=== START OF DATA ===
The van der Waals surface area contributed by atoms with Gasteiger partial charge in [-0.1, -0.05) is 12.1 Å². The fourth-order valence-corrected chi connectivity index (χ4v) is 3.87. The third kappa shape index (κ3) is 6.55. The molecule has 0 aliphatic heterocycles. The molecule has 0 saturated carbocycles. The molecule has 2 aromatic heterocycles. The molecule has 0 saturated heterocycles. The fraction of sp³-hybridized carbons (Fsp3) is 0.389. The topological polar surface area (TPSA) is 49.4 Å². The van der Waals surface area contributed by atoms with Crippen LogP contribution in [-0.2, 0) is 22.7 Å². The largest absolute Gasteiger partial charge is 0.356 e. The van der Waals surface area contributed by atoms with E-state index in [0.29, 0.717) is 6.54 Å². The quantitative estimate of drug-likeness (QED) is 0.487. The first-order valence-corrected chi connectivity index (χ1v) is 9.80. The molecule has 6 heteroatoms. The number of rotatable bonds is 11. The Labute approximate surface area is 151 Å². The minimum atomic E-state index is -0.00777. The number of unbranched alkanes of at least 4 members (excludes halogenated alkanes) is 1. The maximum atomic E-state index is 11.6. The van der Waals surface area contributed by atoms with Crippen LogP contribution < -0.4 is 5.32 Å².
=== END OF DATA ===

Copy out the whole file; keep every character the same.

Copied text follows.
The van der Waals surface area contributed by atoms with Gasteiger partial charge in [-0.1, -0.05) is 12.1 Å². The fourth-order valence-corrected chi connectivity index (χ4v) is 3.87. The third kappa shape index (κ3) is 6.55. The molecule has 0 aliphatic heterocycles. The molecule has 0 saturated carbocycles. The molecule has 2 aromatic heterocycles. The molecule has 0 saturated heterocycles. The fraction of sp³-hybridized carbons (Fsp3) is 0.389. The topological polar surface area (TPSA) is 49.4 Å². The van der Waals surface area contributed by atoms with Crippen LogP contribution in [-0.2, 0) is 22.7 Å². The largest absolute Gasteiger partial charge is 0.356 e. The van der Waals surface area contributed by atoms with E-state index in [0.29, 0.717) is 6.54 Å². The quantitative estimate of drug-likeness (QED) is 0.487. The first-order valence-corrected chi connectivity index (χ1v) is 9.80. The molecule has 6 heteroatoms. The number of rotatable bonds is 11. The Labute approximate surface area is 151 Å². The minimum atomic E-state index is -0.00777. The number of unbranched alkanes of at least 4 members (excludes halogenated alkanes) is 1. The maximum atomic E-state index is 11.6. The van der Waals surface area contributed by atoms with Crippen LogP contribution < -0.4 is 5.32 Å².